Everything about this encounter had to completely overwhelm and shock the women as they heard the angel speak to them. Their emotions were likely raw and so the angel begins by trying to comfort them saying, “Do not be alarmed,” but I don’t think that really captures the moment sufficiently. The word the angel uses in Hebrew means “terrified” or “severely alarmed” and most likely fits into the reaction in the Scriptures when someone sees an angel. He was likely saying, “Don’t be terrified.” No one was going to come up to an angel and say, “Hey, what are you doing here?” These are the Heavenly host, the warriors of God, and not the little cherubs that we see on Valentine’s Day cards.

Matthew 27:65–66 reminds us that Pilate was asked by the Pharisees to add guards at the tomb of Jesus, so his followers couldn’t come and steal his body. We know that the women couldn’t have physically rolled it away and the disciples would not have been able to overcome the guards and most likely no one else would have wanted to. The angel had rolled it away, so they could see that Jesus had risen from the grave. Jesus in his resurrected body wouldn’t have needed to have the tomb opened as we can see in later Gospel accounts where he walked through doors. It was open for the benefit of his followers.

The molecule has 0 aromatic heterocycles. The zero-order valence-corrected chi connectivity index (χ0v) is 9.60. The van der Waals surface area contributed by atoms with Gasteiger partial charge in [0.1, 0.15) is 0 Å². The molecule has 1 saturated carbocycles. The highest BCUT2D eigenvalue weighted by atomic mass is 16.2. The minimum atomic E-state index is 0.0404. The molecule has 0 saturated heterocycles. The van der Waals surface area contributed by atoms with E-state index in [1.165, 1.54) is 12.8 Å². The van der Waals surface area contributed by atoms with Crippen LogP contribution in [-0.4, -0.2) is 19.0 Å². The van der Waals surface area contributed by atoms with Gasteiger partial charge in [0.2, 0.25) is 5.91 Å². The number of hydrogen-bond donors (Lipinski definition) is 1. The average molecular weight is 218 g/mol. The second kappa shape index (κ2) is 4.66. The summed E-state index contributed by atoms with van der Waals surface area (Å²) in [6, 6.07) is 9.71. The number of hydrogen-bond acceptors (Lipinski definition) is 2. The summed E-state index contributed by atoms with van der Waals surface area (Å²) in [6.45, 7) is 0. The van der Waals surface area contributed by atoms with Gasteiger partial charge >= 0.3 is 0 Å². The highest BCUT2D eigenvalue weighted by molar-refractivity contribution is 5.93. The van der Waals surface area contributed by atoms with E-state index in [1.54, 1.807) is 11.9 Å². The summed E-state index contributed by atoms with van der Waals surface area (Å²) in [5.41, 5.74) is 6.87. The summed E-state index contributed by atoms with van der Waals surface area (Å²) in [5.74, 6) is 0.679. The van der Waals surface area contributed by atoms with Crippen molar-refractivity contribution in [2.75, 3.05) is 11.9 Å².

The angel then confirms that he understands who they are looking for,

“You seek Jesus of Nazareth, who was crucified. He has risen; he is not here. See the place where they laid him?”

There are several examples in the Scriptures of people being raised from the dead before this, such as the widow’s son in the days of Elijah and Lazarus, who Jesus raised from the dead. Each of them was brought back from the dead, but none of them were resurrected. Each of them was raised in the same body that they died in, and even though they were raised from the dead, they died again. Resurrection isn’t just living again; it’s living again in a new body perfectly suited for eternity. Jesus was not the first one to be brought back from the dead, but he was the first one to be resurrected. In Colossians 1:18, Paul writes,

He is also head of the body, the church; and He is the beginning, the firstborn from the dead, so that He Himself will come to have first place in everything.